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Danish bishops warns against legalising euthanasia

Society should not be able to take the lives of citizens, states a joint statement from the Danish bishops

Joint photo of bishops April 2023 (Aalborg Cathedral Budolfi) Foto: Søndberg



The issue of whether so-called euthanasia should be legalized in Denmark has been raised politically. In this regard, the bishops of the The Evangelical Lutheral Church in Denmark wish to express that, in line with the majority of the Danish Council on Ethics, we oppose such legalization.

In the Council of Ethics' statement of October 4, 2023, euthanasia, either in the form of mercy killing or assisted suicide, is defined as ”the act carried out at the explicit request of a person, with the intention of causing their death.”

We fear that legalizing euthanasia will influence the way we view other human beings and society in a such a way that it becomes more brutal. 

There is a crucial difference between having a society that will assist people in despair and illness with comfort and support, doing what is possible to alleviate pain, and in contrast having a society that will assist desperate and suffering individuals in ending their lives.

In our view, the legalization of euthanasia will:

  • Overstress individual autonomy and overlook the fact that humans are susceptible and dependant on relations with other humans.
  • Be a step away from the appreciation and care for the individual's life, which has thus far characterized Danish legislation.
  • Risk imposing social pressure on individuals, thinking they will be too much of a burden to others. 
  • Risk devaluing the worth of life for entire groups of physically or mentally suffering and care-requiring individuals.
  • Impose the task of evaluating other people's lives and/or performing actions with the purpose of causing someone else's death.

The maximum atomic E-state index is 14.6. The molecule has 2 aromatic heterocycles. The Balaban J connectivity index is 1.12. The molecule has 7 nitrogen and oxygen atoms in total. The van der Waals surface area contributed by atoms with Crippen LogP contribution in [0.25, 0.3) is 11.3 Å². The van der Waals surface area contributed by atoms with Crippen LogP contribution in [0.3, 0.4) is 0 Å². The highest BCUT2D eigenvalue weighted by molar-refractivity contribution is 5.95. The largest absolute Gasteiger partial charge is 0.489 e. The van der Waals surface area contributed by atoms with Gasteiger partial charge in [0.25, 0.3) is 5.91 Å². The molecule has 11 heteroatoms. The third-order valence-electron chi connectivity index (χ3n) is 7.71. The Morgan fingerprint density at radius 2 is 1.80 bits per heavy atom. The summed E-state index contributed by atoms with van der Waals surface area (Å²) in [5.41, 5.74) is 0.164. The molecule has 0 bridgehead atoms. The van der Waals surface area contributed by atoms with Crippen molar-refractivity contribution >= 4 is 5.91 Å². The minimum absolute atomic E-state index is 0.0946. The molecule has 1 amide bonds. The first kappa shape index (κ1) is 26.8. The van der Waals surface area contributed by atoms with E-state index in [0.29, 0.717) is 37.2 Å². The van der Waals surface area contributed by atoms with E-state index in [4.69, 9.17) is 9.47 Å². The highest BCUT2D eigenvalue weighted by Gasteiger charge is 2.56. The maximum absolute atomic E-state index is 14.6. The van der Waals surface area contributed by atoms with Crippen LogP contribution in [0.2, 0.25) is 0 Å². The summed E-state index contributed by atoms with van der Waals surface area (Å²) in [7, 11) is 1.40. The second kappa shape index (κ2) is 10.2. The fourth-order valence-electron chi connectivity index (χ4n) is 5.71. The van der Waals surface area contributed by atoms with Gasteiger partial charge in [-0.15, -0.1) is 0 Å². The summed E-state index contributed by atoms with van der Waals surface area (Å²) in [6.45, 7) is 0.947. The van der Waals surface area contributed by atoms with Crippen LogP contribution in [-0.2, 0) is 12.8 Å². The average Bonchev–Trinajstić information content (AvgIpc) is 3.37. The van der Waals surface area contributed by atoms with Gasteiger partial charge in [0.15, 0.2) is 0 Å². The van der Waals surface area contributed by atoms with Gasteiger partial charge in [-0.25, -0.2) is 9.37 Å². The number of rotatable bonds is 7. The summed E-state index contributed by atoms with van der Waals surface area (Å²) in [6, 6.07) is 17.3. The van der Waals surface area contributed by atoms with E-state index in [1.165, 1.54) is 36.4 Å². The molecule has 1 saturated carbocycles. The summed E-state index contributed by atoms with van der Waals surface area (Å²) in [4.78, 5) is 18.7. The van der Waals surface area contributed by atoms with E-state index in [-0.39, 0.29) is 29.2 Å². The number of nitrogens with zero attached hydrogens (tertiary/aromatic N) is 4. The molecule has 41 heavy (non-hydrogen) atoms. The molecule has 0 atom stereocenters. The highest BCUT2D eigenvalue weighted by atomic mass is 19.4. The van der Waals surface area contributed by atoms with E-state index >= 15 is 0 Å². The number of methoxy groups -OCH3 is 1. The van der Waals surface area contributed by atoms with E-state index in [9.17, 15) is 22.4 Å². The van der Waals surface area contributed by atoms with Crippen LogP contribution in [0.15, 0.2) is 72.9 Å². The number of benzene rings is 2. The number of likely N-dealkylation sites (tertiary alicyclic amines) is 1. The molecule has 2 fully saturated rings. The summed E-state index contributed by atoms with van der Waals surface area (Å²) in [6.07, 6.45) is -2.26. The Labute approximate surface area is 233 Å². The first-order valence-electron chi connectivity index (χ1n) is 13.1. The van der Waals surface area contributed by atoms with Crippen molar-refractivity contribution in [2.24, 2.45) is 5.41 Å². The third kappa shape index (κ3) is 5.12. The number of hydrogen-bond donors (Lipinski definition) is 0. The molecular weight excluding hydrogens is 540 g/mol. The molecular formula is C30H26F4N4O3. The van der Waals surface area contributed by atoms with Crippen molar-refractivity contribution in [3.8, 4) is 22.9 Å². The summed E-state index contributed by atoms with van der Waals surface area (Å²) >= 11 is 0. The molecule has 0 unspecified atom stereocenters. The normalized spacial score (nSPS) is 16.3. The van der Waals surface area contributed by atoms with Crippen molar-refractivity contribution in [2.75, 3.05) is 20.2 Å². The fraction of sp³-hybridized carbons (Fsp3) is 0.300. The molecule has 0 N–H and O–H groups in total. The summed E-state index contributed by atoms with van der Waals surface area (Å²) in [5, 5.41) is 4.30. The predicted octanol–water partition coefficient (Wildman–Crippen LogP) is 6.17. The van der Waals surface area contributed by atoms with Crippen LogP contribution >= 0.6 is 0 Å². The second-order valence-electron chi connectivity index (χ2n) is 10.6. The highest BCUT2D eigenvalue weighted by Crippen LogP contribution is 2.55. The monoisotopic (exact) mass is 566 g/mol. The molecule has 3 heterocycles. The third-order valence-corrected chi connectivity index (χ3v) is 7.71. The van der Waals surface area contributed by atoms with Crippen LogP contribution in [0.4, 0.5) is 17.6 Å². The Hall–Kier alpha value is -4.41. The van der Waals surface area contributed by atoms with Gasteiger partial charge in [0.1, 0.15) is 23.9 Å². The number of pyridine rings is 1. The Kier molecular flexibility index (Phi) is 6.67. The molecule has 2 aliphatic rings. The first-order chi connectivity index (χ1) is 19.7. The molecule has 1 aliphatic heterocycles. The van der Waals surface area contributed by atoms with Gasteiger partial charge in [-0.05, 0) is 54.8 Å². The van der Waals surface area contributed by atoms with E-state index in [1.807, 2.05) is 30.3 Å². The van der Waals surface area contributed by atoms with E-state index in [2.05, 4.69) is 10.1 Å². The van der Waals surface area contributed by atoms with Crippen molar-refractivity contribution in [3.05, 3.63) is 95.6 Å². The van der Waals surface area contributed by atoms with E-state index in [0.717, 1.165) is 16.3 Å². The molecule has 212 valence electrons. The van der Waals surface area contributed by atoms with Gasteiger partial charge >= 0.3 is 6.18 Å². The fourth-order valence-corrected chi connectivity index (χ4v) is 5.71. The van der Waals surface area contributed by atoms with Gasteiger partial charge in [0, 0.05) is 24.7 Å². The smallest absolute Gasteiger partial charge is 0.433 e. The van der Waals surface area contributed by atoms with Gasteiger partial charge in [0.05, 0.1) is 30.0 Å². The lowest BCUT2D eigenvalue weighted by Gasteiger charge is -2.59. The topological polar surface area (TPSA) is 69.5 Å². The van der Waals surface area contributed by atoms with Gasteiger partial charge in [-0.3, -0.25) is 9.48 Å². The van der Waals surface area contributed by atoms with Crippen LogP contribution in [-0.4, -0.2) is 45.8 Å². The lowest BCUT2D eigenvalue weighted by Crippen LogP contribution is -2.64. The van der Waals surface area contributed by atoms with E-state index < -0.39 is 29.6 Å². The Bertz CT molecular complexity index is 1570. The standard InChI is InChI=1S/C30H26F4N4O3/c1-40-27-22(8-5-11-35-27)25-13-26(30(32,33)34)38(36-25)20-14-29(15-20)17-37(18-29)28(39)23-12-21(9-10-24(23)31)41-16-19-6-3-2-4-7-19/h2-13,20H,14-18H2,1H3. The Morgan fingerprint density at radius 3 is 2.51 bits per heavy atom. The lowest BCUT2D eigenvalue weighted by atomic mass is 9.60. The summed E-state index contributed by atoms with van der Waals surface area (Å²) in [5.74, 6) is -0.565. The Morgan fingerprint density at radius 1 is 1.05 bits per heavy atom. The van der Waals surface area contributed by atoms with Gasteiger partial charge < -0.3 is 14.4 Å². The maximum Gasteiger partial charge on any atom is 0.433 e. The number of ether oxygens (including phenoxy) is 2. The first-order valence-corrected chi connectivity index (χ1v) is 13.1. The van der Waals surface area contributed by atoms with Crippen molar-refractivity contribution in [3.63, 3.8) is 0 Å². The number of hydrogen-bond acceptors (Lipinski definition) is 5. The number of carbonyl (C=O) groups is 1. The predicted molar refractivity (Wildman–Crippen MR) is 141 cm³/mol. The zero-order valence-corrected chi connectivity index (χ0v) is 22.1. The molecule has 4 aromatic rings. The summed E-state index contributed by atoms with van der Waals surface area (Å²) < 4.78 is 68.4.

• Give vulnerable and sick people the perception that they are burdens on their relationships and society.


It is our presumption and fear that the apparent positive sentiment among citizens (jf. Megafon's survey for TV2, July 2023) partly stems from confusion about concepts and perhaps also about the current legal status.

The fear of unbearable pain or of a hopeless prolongation of life can lead to an expression of a desire to legalize euthanasia, even though there already exists legislation that addresses this fear.

Therefore, Section 25 of the Health Act, which allows for pain relief even if it accelerates the time of death, and the withholding of life-prolonging treatment, can be made more known to the public. Similarly to the Council on Ethics' statement, we believe that palliative care should be society's response to the anxiety and suffering that are associated with the dying process for some individuals.

It is a religious and existential realization that life is a gift given in the context of and obligation to others, and impermanence is a condition. Throughout life, we suffer under the condition that we deteriorate and must die. Making life and death the individual's own choice is an overextension of human free will: Firstly, a person cannot decide to come to life; they can only decide to die. Secondly, it is difficult to confirm when a decision not to want to exist any longer is made on a completely free basis. If society were to fully embrace the consequences of asserting human free choice regarding their own death, it would, in principle, no longer make sense to work to save those contemplating suicide.

However, from a Christian basis of faith, the weak and powerless life is a dignified life. Any division of life and death into worthy and unworthy tends to equate dignity with strength and self-determination, and unworthiness with weakness, dependence, and pain. In this way, the individual in need of help, care, and nursing is subjected to the designation of unworthy. This type of shift in values increases the fear in the individual of being a burden on society and other people.

In the implementation of legal euthanasia, despite all intentions to follow the interests and wishes of the individual, it will be impossible to absolve society of complicity and suspicion of economic or resource-based interest in contributing to the deaths of weak and care-requiring citizens.

Therefore, the bishops collectively express that society should not be able to take the lives of its citizens.


Passed at the Bishop's meeting on October 27, 2023.